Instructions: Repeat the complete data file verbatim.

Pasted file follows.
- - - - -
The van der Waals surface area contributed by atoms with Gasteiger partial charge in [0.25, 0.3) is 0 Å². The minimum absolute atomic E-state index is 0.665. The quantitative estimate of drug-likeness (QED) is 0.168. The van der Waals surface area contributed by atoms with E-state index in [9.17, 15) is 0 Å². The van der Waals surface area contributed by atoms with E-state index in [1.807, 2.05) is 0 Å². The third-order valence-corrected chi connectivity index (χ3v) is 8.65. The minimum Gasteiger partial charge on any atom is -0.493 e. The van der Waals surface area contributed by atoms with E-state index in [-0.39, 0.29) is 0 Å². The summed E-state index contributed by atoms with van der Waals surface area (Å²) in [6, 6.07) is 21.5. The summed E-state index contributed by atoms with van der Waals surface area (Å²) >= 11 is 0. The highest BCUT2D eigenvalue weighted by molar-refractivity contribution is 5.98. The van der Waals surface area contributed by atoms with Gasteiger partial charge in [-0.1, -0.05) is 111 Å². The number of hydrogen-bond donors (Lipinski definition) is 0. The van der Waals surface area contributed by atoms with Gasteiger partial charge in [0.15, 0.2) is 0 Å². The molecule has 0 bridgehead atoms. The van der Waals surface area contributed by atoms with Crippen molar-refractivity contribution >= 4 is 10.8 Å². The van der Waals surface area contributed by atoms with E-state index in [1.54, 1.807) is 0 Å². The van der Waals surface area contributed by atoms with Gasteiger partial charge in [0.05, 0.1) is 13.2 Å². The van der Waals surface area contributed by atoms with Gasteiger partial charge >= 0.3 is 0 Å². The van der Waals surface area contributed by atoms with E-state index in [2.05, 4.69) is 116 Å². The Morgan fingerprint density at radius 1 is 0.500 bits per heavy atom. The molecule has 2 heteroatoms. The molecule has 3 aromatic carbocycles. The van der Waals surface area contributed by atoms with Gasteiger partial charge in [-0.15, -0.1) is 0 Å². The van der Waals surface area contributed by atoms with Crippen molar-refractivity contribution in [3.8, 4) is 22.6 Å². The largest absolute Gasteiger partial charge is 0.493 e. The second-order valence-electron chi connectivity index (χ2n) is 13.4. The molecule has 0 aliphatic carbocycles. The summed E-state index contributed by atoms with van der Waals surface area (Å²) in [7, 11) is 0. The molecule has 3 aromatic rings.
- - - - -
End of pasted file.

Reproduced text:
The van der Waals surface area contributed by atoms with Gasteiger partial charge in [0.25, 0.3) is 0 Å². The minimum absolute atomic E-state index is 0.665. The quantitative estimate of drug-likeness (QED) is 0.168. The van der Waals surface area contributed by atoms with E-state index in [9.17, 15) is 0 Å². The van der Waals surface area contributed by atoms with E-state index in [1.807, 2.05) is 0 Å². The third-order valence-corrected chi connectivity index (χ3v) is 8.65. The minimum Gasteiger partial charge on any atom is -0.493 e. The van der Waals surface area contributed by atoms with E-state index in [-0.39, 0.29) is 0 Å². The summed E-state index contributed by atoms with van der Waals surface area (Å²) in [6, 6.07) is 21.5. The summed E-state index contributed by atoms with van der Waals surface area (Å²) >= 11 is 0. The highest BCUT2D eigenvalue weighted by molar-refractivity contribution is 5.98. The van der Waals surface area contributed by atoms with Gasteiger partial charge in [-0.1, -0.05) is 111 Å². The number of hydrogen-bond donors (Lipinski definition) is 0. The van der Waals surface area contributed by atoms with Gasteiger partial charge in [0.15, 0.2) is 0 Å². The molecule has 0 bridgehead atoms. The van der Waals surface area contributed by atoms with Crippen molar-refractivity contribution >= 4 is 10.8 Å². The van der Waals surface area contributed by atoms with E-state index in [1.54, 1.807) is 0 Å². The van der Waals surface area contributed by atoms with Gasteiger partial charge in [0.05, 0.1) is 13.2 Å². The van der Waals surface area contributed by atoms with Gasteiger partial charge >= 0.3 is 0 Å². The van der Waals surface area contributed by atoms with E-state index in [2.05, 4.69) is 116 Å². The Morgan fingerprint density at radius 1 is 0.500 bits per heavy atom. The molecule has 2 heteroatoms. The molecule has 3 aromatic carbocycles. The van der Waals surface area contributed by atoms with Gasteiger partial charge in [-0.15, -0.1) is 0 Å². The van der Waals surface area contributed by atoms with Crippen molar-refractivity contribution in [3.8, 4) is 22.6 Å². The largest absolute Gasteiger partial charge is 0.493 e. The second-order valence-electron chi connectivity index (χ2n) is 13.4. The molecule has 0 aliphatic carbocycles. The summed E-state index contributed by atoms with van der Waals surface area (Å²) in [7, 11) is 0. The molecule has 3 aromatic rings.